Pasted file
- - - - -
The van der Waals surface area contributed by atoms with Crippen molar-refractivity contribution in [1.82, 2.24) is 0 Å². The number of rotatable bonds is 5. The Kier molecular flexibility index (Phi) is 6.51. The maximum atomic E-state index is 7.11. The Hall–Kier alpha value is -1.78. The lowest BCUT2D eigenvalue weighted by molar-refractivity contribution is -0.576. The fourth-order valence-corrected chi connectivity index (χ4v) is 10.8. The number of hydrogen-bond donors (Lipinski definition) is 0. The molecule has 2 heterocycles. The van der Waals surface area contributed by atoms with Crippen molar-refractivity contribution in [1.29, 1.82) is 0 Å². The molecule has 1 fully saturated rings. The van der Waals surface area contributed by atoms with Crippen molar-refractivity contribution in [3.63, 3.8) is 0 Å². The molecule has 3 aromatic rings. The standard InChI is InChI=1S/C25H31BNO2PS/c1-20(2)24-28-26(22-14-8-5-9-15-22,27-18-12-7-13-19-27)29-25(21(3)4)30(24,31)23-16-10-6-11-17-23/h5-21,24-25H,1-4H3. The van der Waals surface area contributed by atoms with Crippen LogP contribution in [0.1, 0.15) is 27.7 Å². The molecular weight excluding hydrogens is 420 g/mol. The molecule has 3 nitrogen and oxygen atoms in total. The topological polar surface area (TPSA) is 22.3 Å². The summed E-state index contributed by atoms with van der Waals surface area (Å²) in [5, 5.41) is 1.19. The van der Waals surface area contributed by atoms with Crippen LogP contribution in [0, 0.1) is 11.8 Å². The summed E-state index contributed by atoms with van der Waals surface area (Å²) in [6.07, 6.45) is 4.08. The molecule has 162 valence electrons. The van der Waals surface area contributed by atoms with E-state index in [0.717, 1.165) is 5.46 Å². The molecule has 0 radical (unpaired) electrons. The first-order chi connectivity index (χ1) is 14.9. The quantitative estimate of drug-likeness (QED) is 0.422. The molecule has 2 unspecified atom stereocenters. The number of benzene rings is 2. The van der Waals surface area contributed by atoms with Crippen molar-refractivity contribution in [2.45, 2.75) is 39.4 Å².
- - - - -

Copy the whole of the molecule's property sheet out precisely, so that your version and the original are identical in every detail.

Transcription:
The van der Waals surface area contributed by atoms with Crippen molar-refractivity contribution in [1.82, 2.24) is 0 Å². The number of rotatable bonds is 5. The Kier molecular flexibility index (Phi) is 6.51. The maximum atomic E-state index is 7.11. The Hall–Kier alpha value is -1.78. The lowest BCUT2D eigenvalue weighted by molar-refractivity contribution is -0.576. The fourth-order valence-corrected chi connectivity index (χ4v) is 10.8. The number of hydrogen-bond donors (Lipinski definition) is 0. The molecule has 2 heterocycles. The van der Waals surface area contributed by atoms with Crippen molar-refractivity contribution in [1.29, 1.82) is 0 Å². The molecule has 1 fully saturated rings. The van der Waals surface area contributed by atoms with Crippen molar-refractivity contribution in [3.63, 3.8) is 0 Å². The molecule has 3 aromatic rings. The standard InChI is InChI=1S/C25H31BNO2PS/c1-20(2)24-28-26(22-14-8-5-9-15-22,27-18-12-7-13-19-27)29-25(21(3)4)30(24,31)23-16-10-6-11-17-23/h5-21,24-25H,1-4H3. The van der Waals surface area contributed by atoms with Crippen LogP contribution in [0.1, 0.15) is 27.7 Å². The molecular weight excluding hydrogens is 420 g/mol. The molecule has 3 nitrogen and oxygen atoms in total. The topological polar surface area (TPSA) is 22.3 Å². The summed E-state index contributed by atoms with van der Waals surface area (Å²) in [5, 5.41) is 1.19. The van der Waals surface area contributed by atoms with Crippen LogP contribution in [0, 0.1) is 11.8 Å². The summed E-state index contributed by atoms with van der Waals surface area (Å²) in [6.07, 6.45) is 4.08. The molecule has 162 valence electrons. The van der Waals surface area contributed by atoms with E-state index in [0.717, 1.165) is 5.46 Å². The molecule has 0 radical (unpaired) electrons. The first-order chi connectivity index (χ1) is 14.9. The quantitative estimate of drug-likeness (QED) is 0.422. The molecule has 2 unspecified atom stereocenters. The number of benzene rings is 2. The van der Waals surface area contributed by atoms with Crippen molar-refractivity contribution in [2.45, 2.75) is 39.4 Å².